Ms. Lopez, on the other hand, has no such safety net. She just goes out there on a ludicrous limb each and every time, delivering her domineering dialogue like someone crowned her queen of the she-devils. There is not a single redeeming aspect to her overdone, manipulative ‘mamacita’. In one scene, where Anthony’s Lavoe simply wants to watch his son dance, Jenny from the Block does everything she can to drive him to distraction. When he picks up the present his kid gave him and throws it to the floor, we forget the implied sentimental value of the item, and hope a shard or two lodged in Puchi’s voice-box. In many ways, she’s the Puerto Rican version of Norbit’s Rasputia—loud, crude, vindictive, and absolutely irredeemable. While the script and direction definitely drag El Cantante down, the portrait of Puchi in this film—true or false—places the final perfectly groomed and polished nails in the movie’s creative coffin.
There are other things that don’t work here, either. Throughout the first half of the film, the shady dealings of the managers and record labels behind Lavoe are hinted at and alluded to. Naturally, nothing comes of this. Similarly, the singer is described as being irresponsible, failing to show up to gigs and giving less than his all come show time. Yet every concert sequence is electrifyingly flawless, the crooner captivating his insanely loyal crowd. Even his nervous breakdown occurs off camera. Puchi discusses it, we see a brief scene of a zoned out Anthony, and then the couple is cooing over a backdrop of the Big Apple, relieved that everything is all right again. No Snake Pit freak out. No straight jacket screeching for this quickly cured basket case. In some ways, a docudrama with Lavoe’s story told via interviews, with Anthony recreating his presence on stage, would have worked a heck of a lot better than this Punch and Judy joke. If we wanted to see spouse’s spar with each other, we’d simply turn on Lifetime—or Dateline NBC.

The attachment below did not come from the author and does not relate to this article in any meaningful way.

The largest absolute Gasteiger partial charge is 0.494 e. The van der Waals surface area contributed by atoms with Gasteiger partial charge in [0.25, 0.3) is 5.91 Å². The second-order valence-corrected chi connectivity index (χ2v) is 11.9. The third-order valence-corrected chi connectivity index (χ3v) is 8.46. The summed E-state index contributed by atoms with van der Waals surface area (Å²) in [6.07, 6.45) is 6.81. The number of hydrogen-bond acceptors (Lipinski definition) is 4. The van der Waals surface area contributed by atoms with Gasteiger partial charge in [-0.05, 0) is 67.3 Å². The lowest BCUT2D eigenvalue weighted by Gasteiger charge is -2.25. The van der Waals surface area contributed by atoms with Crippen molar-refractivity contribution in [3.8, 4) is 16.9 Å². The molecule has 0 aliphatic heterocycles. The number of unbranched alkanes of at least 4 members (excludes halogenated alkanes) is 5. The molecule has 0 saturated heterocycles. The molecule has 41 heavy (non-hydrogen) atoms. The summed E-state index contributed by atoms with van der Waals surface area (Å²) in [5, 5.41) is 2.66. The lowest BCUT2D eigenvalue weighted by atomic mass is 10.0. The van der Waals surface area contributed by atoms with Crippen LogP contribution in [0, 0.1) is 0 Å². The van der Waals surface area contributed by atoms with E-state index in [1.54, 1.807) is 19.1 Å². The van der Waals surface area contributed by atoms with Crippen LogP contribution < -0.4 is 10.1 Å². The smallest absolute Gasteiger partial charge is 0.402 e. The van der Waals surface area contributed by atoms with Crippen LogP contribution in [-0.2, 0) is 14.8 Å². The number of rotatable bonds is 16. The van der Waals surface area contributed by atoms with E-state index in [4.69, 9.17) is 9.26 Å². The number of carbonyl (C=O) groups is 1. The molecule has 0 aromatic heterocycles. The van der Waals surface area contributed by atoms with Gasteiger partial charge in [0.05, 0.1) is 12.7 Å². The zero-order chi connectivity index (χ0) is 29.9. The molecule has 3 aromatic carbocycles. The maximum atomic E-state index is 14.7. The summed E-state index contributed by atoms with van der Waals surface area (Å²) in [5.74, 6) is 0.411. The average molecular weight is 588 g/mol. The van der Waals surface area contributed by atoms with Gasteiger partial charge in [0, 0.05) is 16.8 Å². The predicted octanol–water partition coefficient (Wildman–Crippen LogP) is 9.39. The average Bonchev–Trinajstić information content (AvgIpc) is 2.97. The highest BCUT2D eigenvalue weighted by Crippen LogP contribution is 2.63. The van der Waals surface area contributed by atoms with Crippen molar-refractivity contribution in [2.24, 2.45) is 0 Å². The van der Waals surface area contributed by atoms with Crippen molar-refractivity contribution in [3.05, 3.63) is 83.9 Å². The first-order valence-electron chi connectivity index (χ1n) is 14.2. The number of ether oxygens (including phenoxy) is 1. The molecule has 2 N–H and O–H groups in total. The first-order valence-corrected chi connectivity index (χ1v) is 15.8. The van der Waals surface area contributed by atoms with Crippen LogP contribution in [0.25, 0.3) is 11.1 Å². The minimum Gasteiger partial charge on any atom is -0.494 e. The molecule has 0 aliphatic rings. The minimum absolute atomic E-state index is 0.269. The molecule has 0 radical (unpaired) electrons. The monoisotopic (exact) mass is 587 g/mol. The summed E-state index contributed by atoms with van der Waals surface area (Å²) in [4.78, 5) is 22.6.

It is clear that fans of this man and his music will have very little problem with the way they are portrayed in El Cantante. Lavoe comes across as a stained saint, and his presence on stage and in front of a microphone is solid. That just leaves Puchi as scapegoat for all the sorrow in his life—and isn’t it odd that Jennifer Lopez is left holding this particular bag. Maybe this is some kind of karmic payback for all the rotten things she’s rumored to have done over the last few years. From fiancés left in her wake,to full blown diva tantrums over insignificant petty issues, she’s singlehandedly destroyed any legitimacy she had as an artist. While one can blame the tabloids all they want, the proof of her unbridled hubris is plastered all over every frame of El Cantante. We were supposed to learn about how an earnest immigrant singer overcame obstacles to redefine salsa for the ‘70s. Instead, we discover that Jennifer Lopez is one out of control ogre—and that Marc Anthony will have a solid career, with or without her.